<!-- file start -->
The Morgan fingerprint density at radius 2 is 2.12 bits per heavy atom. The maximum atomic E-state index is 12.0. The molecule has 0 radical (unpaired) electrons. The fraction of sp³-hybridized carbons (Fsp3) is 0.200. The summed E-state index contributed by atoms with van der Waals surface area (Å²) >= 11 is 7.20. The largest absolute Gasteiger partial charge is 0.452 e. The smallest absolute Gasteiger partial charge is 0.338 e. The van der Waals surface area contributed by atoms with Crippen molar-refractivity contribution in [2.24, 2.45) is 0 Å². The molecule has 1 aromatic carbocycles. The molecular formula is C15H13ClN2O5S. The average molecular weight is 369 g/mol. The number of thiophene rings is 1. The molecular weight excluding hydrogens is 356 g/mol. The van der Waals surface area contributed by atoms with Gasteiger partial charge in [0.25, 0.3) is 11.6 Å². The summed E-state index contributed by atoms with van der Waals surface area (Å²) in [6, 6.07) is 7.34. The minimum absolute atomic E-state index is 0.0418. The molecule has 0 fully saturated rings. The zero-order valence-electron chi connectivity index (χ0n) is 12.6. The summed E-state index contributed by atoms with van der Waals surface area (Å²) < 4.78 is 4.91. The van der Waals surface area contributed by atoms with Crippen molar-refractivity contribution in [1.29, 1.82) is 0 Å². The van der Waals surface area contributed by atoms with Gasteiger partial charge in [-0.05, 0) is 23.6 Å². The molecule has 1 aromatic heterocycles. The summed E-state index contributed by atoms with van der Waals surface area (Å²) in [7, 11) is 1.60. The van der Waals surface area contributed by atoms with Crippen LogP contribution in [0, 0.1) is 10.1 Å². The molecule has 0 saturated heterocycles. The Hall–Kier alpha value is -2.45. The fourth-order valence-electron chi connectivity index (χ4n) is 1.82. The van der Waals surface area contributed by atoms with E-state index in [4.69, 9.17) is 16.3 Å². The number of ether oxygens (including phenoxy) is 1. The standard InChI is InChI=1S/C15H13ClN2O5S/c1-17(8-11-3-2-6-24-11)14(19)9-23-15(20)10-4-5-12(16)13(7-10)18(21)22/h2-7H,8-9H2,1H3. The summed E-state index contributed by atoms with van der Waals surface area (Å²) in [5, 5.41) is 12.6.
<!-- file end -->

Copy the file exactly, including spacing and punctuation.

The Morgan fingerprint density at radius 2 is 2.12 bits per heavy atom. The maximum atomic E-state index is 12.0. The molecule has 0 radical (unpaired) electrons. The fraction of sp³-hybridized carbons (Fsp3) is 0.200. The summed E-state index contributed by atoms with van der Waals surface area (Å²) >= 11 is 7.20. The largest absolute Gasteiger partial charge is 0.452 e. The smallest absolute Gasteiger partial charge is 0.338 e. The van der Waals surface area contributed by atoms with Crippen molar-refractivity contribution in [2.24, 2.45) is 0 Å². The molecule has 1 aromatic carbocycles. The molecular formula is C15H13ClN2O5S. The average molecular weight is 369 g/mol. The number of thiophene rings is 1. The molecular weight excluding hydrogens is 356 g/mol. The van der Waals surface area contributed by atoms with Gasteiger partial charge in [0.25, 0.3) is 11.6 Å². The summed E-state index contributed by atoms with van der Waals surface area (Å²) in [6, 6.07) is 7.34. The minimum absolute atomic E-state index is 0.0418. The molecule has 0 fully saturated rings. The zero-order valence-electron chi connectivity index (χ0n) is 12.6. The summed E-state index contributed by atoms with van der Waals surface area (Å²) < 4.78 is 4.91. The van der Waals surface area contributed by atoms with Crippen molar-refractivity contribution in [1.29, 1.82) is 0 Å². The van der Waals surface area contributed by atoms with Gasteiger partial charge in [-0.05, 0) is 23.6 Å². The molecule has 1 aromatic heterocycles. The summed E-state index contributed by atoms with van der Waals surface area (Å²) in [7, 11) is 1.60. The van der Waals surface area contributed by atoms with Crippen LogP contribution in [0, 0.1) is 10.1 Å². The molecule has 0 saturated heterocycles. The Hall–Kier alpha value is -2.45. The fourth-order valence-electron chi connectivity index (χ4n) is 1.82. The van der Waals surface area contributed by atoms with E-state index in [4.69, 9.17) is 16.3 Å². The number of ether oxygens (including phenoxy) is 1. The standard InChI is InChI=1S/C15H13ClN2O5S/c1-17(8-11-3-2-6-24-11)14(19)9-23-15(20)10-4-5-12(16)13(7-10)18(21)22/h2-7H,8-9H2,1H3. The summed E-state index contributed by atoms with van der Waals surface area (Å²) in [5, 5.41) is 12.6.